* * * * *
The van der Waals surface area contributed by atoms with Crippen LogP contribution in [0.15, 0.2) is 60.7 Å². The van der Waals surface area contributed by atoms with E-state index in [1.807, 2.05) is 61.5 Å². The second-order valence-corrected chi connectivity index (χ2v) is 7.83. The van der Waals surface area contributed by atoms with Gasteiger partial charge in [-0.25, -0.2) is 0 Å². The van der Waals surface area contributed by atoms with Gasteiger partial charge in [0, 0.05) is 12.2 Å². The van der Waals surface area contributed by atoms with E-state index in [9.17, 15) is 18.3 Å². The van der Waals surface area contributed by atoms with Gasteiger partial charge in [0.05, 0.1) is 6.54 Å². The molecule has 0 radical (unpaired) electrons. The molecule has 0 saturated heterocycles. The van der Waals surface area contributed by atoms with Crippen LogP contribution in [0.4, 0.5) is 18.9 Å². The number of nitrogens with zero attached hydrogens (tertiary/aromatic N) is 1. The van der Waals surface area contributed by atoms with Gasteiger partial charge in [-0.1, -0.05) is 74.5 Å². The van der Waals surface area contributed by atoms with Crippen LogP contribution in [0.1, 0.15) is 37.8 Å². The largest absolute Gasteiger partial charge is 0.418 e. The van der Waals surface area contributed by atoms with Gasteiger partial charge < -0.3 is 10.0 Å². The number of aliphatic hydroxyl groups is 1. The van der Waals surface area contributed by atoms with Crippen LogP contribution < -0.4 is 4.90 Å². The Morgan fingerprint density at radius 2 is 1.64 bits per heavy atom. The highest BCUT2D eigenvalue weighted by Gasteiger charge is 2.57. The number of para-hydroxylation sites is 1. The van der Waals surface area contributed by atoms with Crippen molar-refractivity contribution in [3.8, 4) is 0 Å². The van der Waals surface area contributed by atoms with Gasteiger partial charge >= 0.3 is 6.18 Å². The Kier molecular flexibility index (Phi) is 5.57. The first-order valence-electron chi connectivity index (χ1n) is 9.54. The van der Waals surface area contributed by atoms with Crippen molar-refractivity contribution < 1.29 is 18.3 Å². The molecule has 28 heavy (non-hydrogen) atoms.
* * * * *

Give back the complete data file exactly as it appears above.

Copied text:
The van der Waals surface area contributed by atoms with Crippen LogP contribution in [0.15, 0.2) is 60.7 Å². The van der Waals surface area contributed by atoms with E-state index in [1.807, 2.05) is 61.5 Å². The second-order valence-corrected chi connectivity index (χ2v) is 7.83. The van der Waals surface area contributed by atoms with Gasteiger partial charge in [-0.25, -0.2) is 0 Å². The van der Waals surface area contributed by atoms with Gasteiger partial charge in [0, 0.05) is 12.2 Å². The van der Waals surface area contributed by atoms with E-state index in [9.17, 15) is 18.3 Å². The van der Waals surface area contributed by atoms with Gasteiger partial charge in [0.05, 0.1) is 6.54 Å². The molecule has 0 radical (unpaired) electrons. The molecule has 0 saturated heterocycles. The van der Waals surface area contributed by atoms with Crippen LogP contribution in [0.4, 0.5) is 18.9 Å². The number of nitrogens with zero attached hydrogens (tertiary/aromatic N) is 1. The van der Waals surface area contributed by atoms with Gasteiger partial charge in [-0.1, -0.05) is 74.5 Å². The van der Waals surface area contributed by atoms with Crippen LogP contribution in [0.1, 0.15) is 37.8 Å². The largest absolute Gasteiger partial charge is 0.418 e. The van der Waals surface area contributed by atoms with Gasteiger partial charge < -0.3 is 10.0 Å². The number of aliphatic hydroxyl groups is 1. The van der Waals surface area contributed by atoms with Crippen LogP contribution < -0.4 is 4.90 Å². The Morgan fingerprint density at radius 2 is 1.64 bits per heavy atom. The highest BCUT2D eigenvalue weighted by Gasteiger charge is 2.57. The number of para-hydroxylation sites is 1. The van der Waals surface area contributed by atoms with Crippen molar-refractivity contribution in [3.8, 4) is 0 Å². The van der Waals surface area contributed by atoms with Gasteiger partial charge >= 0.3 is 6.18 Å². The Kier molecular flexibility index (Phi) is 5.57. The first-order valence-electron chi connectivity index (χ1n) is 9.54. The van der Waals surface area contributed by atoms with Crippen molar-refractivity contribution < 1.29 is 18.3 Å². The molecule has 28 heavy (non-hydrogen) atoms.